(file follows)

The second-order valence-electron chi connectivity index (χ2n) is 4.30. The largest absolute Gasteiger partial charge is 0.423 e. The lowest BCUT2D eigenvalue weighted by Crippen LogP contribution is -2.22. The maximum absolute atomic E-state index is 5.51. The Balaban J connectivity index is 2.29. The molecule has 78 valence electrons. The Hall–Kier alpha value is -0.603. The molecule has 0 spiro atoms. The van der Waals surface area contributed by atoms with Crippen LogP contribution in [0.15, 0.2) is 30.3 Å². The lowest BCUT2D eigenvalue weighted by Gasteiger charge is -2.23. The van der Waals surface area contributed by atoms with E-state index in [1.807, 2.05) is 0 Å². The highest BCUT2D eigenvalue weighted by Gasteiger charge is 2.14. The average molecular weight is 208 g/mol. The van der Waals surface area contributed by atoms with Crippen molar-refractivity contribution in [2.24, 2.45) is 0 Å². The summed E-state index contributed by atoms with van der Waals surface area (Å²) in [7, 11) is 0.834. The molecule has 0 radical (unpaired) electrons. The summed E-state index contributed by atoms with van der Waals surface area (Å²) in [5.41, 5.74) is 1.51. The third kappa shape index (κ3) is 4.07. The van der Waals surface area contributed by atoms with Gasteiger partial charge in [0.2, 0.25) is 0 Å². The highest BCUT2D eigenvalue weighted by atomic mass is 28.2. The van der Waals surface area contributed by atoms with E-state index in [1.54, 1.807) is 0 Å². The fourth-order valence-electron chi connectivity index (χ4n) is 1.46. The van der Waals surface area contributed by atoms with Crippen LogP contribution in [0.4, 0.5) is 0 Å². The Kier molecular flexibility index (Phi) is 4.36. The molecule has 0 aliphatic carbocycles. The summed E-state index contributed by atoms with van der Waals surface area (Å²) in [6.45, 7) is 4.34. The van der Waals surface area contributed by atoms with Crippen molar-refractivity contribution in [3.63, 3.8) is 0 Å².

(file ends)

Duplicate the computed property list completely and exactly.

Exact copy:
The second-order valence-electron chi connectivity index (χ2n) is 4.30. The largest absolute Gasteiger partial charge is 0.423 e. The lowest BCUT2D eigenvalue weighted by Crippen LogP contribution is -2.22. The maximum absolute atomic E-state index is 5.51. The Balaban J connectivity index is 2.29. The molecule has 78 valence electrons. The Hall–Kier alpha value is -0.603. The molecule has 0 spiro atoms. The van der Waals surface area contributed by atoms with Crippen LogP contribution in [0.15, 0.2) is 30.3 Å². The lowest BCUT2D eigenvalue weighted by Gasteiger charge is -2.23. The van der Waals surface area contributed by atoms with E-state index in [1.807, 2.05) is 0 Å². The highest BCUT2D eigenvalue weighted by Gasteiger charge is 2.14. The average molecular weight is 208 g/mol. The van der Waals surface area contributed by atoms with Crippen molar-refractivity contribution in [2.24, 2.45) is 0 Å². The summed E-state index contributed by atoms with van der Waals surface area (Å²) in [7, 11) is 0.834. The molecule has 0 radical (unpaired) electrons. The summed E-state index contributed by atoms with van der Waals surface area (Å²) in [5.41, 5.74) is 1.51. The third kappa shape index (κ3) is 4.07. The van der Waals surface area contributed by atoms with Gasteiger partial charge in [0.2, 0.25) is 0 Å². The highest BCUT2D eigenvalue weighted by atomic mass is 28.2. The van der Waals surface area contributed by atoms with E-state index in [1.54, 1.807) is 0 Å². The fourth-order valence-electron chi connectivity index (χ4n) is 1.46. The van der Waals surface area contributed by atoms with Crippen LogP contribution in [0.4, 0.5) is 0 Å². The Kier molecular flexibility index (Phi) is 4.36. The molecule has 0 aliphatic carbocycles. The summed E-state index contributed by atoms with van der Waals surface area (Å²) in [6.45, 7) is 4.34. The van der Waals surface area contributed by atoms with Crippen molar-refractivity contribution in [3.63, 3.8) is 0 Å².